Descend to Feel the Heat… From the Sun and Automobiles

As we descended beyond Umiam Lake, the heat made its presence felt. Losing altitude was gaining centigrade.

At Nongpoh we stopped for lunch at a ‘pure veg’ restaurant for Chaitra to enjoy some real veg food!

The traffic kept increasing as we crossed the border from Meghalaya into Assam. And then our sensibilities and senses were blasted to the moon with the incessant honking of Guwahati vehicles. We were reminded of what ‘civilised developed cities’ are like!

After checking into our hotel, it was time to take a nice cold shower. Something I had missed in the last few days of travelling!

Friends and Food

We then went and picked up our cycle bags from Dipankar’s house, before meeting up with Ripunjay Gogoi. It was great meeting and chatting with him over a cup of tea, before heading for traditional Assamese thalis.

Meeting up with Ripunjay in Guwahati

An excellent dinner later it was time to walk back to our hotel through the darkened bylanes of Guwahati. It was quite surprising to see that the streets of residential colonies were not lit. The only saving grace was that the dogs were pretty decent and don’t go nuts at the sight of a stranger.

Many days of good cycling came to an end as we tucked in for the night in Guwahati on the eve of Bihu.

The Route: Cycling Guwahati to Shillong

Day 11: Guwahati and home!

Since we had a late-night flight home, we decided to make full use of the day in Guwahati. On the recommendation of a few friends, we went to Pobitora National Park some 40 km away. The distance felt too much to pedal after our accumulated fatigue. So, we rented another scooter in Guwahati. Another Yamaha RayZ in the same red colour as the one we had in Shillong.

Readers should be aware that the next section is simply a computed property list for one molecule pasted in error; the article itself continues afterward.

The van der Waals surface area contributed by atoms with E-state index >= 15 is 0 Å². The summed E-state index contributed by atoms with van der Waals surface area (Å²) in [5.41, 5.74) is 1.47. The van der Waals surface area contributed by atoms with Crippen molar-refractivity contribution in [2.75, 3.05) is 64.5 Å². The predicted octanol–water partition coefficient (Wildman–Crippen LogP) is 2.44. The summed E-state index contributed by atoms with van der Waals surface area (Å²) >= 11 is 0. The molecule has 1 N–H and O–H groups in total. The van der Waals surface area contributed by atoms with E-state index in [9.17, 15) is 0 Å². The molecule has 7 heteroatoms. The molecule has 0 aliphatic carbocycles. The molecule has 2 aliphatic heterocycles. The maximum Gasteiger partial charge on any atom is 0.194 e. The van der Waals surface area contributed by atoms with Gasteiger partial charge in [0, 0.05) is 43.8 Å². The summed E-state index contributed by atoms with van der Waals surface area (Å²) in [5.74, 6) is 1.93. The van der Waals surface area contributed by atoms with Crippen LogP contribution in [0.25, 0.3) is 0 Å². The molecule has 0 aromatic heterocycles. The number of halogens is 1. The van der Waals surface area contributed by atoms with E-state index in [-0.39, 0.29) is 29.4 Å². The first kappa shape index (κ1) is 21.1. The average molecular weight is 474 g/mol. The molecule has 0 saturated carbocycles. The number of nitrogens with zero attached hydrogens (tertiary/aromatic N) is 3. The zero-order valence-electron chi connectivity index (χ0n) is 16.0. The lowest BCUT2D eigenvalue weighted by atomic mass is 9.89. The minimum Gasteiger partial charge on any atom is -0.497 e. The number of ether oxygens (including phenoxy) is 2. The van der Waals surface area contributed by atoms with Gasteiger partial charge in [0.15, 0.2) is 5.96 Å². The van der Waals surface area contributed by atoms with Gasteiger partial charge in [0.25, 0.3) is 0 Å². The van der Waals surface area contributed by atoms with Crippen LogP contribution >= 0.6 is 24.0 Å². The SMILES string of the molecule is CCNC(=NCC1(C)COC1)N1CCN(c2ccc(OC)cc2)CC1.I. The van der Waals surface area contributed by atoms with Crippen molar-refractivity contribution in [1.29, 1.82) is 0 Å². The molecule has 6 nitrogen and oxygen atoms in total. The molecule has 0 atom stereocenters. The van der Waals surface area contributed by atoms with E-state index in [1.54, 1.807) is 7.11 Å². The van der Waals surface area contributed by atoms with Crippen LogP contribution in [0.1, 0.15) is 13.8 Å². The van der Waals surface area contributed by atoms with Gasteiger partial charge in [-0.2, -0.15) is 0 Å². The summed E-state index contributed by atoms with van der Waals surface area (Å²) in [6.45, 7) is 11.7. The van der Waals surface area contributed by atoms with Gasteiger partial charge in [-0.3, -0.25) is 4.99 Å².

But not before we put on our mechanic overalls and dismantled and packed our cycles. It was not a job to leave for the last minute, especially as removing pedals involves a lot of cursing and swearing and sweating. And being bitten by the million mosquitoes in Guwahati.

Pobitora National Park

The scooter ride along the Brahmaputra to the national park was nice, except the Assamese traffic which is horrendous. The state had a decidedly UPequse vibe to it. People spitting red blots all over. A big historical river. Terrible traffic and incessant honking. And an aggressive gunda type mentality by many of the road users. Felt like I was back in Uttar Pradesh!

At the Pobitora National Park, it was a dream drive through the park. With excellent sightings of rhinos, wild buffaloes and wild boar, along with a plethora of pretty birds we recognized and some we didn’t.